After his set, I headed over to my favorite place to hole away from the sun, the tent, and found probably the nicest of group of people in there. Everyone in Wyoming was just so friendly and interesting. Could have been all the free beer. That's always a sure bet to get my warm fuzzies flowing, but either way we did end up meeting some of the most wonderful people that were willing to sneak off and smoke cigarettes with me.

Wilco arrived on stage and played an amazing set, starting with numbers off their most recent album Sky Blue Sky. The crowd was as enthralled as I was. Guitarist Nels Cline does the most amazing, gorgeous things that help Wilco's live material sound just as clean and concise as their studio recordings. Most people don’t seem to know this about Jeff Tweedy either, but when he performs his sense of humor comes through between songs and he playfully toys with the crowd. No signs of his notorious migraine-related pain.

Pre-encore, Wilco ended their set with the epic “Spiders Kidsmoke," followed by an additional, equally epic encore of older material.
Their show essentially made the whole trip worth the drive, but then I realized that there was still a whole extra day’s worth of festival left on Sunday! I would like to admit that I turned in all early in order to prepare for that, but there are still a lot of things you can do when a festival ends at 8 p.m. in Jackson. We went out and explored and I was still up bright and early for Son Volt, who came on around 12:30 p.m.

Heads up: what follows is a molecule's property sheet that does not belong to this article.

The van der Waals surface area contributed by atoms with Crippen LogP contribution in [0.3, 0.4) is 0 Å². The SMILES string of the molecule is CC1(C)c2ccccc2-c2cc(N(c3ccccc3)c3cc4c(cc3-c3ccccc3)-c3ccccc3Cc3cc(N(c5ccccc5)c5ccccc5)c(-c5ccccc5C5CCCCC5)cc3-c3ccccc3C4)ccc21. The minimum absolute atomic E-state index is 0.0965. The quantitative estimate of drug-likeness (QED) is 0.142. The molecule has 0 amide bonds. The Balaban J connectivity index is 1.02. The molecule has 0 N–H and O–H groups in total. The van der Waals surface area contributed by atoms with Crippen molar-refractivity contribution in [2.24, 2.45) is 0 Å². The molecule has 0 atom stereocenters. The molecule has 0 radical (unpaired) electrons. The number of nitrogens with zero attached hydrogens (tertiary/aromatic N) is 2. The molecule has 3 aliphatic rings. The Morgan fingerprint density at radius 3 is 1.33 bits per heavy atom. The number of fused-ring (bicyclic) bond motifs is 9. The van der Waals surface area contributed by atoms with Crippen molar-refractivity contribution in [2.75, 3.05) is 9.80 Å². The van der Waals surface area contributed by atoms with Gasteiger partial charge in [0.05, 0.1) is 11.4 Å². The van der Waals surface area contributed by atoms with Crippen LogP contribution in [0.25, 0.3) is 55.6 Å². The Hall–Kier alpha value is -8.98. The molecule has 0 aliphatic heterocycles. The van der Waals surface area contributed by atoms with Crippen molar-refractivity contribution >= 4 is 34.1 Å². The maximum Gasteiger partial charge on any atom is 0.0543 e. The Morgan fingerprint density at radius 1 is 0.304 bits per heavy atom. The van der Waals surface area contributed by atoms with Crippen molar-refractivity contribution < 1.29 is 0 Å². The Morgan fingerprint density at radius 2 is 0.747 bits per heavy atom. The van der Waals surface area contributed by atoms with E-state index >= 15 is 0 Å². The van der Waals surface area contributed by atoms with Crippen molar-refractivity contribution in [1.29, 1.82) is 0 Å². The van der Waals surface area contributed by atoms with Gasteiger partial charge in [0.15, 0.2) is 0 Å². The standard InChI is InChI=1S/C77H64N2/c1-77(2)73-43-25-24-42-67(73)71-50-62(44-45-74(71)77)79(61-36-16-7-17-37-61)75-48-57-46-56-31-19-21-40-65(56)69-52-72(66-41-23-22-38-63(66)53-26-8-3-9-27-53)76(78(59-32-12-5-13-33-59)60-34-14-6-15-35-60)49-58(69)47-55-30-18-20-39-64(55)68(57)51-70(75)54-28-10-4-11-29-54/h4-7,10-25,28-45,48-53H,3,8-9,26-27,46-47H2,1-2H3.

I had never seen them live and was obviously really excited since they're one degree of separation away from Wilco. Jay Farrar has the sad country twang down along with a touch of the blues that makes his music sound breathtaking and not at all like that pesky kind of CMT music that makes your ears cry. He played a lot of his original music and tossed in a couple of Uncle Tupelo songs for nostalgia's sake. Farrar's snagged himself an amazing crew, including guitarist Chris Masterson who wowed me with his obscure German guitar that I can’t remember the name of because it had more than two syllables in it.
Later, I walked uphill both ways again to watch The Black Crowes. I have a serious thing for the type of straight-up dirty rock and roll that this band's known for. Chris Robinson, front man for the band came out on stage and immediately started working the crowd with his showboating moves. It was a perfect end to the festival--one I'll definitely return to next year. It’s not that far of a drive, and the location, lineup, and hospitality of the people made this easily one of the best concerts/festivals in recent memory.
Ironically enough, what led me out there to begin with (a sold out show) got me to that sold out show.

After speaking with Wilco's ineffable Pat Sansone and John Stirrat, I let them know what had brought me out to the area, and they completely took care of the Red Butte ticket, enabling me to get home on the 18th and run down to that concert.

Initially, I was a bit perplexed at the Red Butte show. It was a beautiful night, but the crowd appeared to be half asleep in comparison to the one I had just seen. After being warmed up few songs into it, the place was up and excited and everyone started to party like it was a Monday in Utah. The band said with sincerity, that thus far the Salt Lake City one ended up being the best show they have played on this tour thus far.